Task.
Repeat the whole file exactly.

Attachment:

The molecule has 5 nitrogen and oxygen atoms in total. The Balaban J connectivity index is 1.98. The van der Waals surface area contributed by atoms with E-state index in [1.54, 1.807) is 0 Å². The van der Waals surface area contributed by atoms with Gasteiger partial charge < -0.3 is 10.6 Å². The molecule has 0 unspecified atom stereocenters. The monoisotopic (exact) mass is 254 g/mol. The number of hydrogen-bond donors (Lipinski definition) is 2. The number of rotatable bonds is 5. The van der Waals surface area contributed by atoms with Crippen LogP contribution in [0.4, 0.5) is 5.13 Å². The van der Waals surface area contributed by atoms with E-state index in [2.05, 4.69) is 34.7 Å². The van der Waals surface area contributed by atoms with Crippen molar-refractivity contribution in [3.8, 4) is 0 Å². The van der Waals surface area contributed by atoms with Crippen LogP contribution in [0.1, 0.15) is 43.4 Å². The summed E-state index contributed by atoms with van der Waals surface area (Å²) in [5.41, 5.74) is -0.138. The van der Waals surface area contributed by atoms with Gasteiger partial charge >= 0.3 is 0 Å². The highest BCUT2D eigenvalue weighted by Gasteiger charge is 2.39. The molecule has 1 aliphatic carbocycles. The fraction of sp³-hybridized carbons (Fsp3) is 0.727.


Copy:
The molecule has 5 nitrogen and oxygen atoms in total. The Balaban J connectivity index is 1.98. The van der Waals surface area contributed by atoms with E-state index in [1.54, 1.807) is 0 Å². The van der Waals surface area contributed by atoms with Gasteiger partial charge < -0.3 is 10.6 Å². The molecule has 0 unspecified atom stereocenters. The monoisotopic (exact) mass is 254 g/mol. The number of hydrogen-bond donors (Lipinski definition) is 2. The number of rotatable bonds is 5. The van der Waals surface area contributed by atoms with Crippen LogP contribution in [0.4, 0.5) is 5.13 Å². The van der Waals surface area contributed by atoms with E-state index in [2.05, 4.69) is 34.7 Å². The van der Waals surface area contributed by atoms with Crippen molar-refractivity contribution in [3.8, 4) is 0 Å². The van der Waals surface area contributed by atoms with Crippen LogP contribution in [0.1, 0.15) is 43.4 Å². The summed E-state index contributed by atoms with van der Waals surface area (Å²) in [5.41, 5.74) is -0.138. The van der Waals surface area contributed by atoms with Gasteiger partial charge >= 0.3 is 0 Å². The highest BCUT2D eigenvalue weighted by Gasteiger charge is 2.39. The molecule has 1 aliphatic carbocycles. The fraction of sp³-hybridized carbons (Fsp3) is 0.727.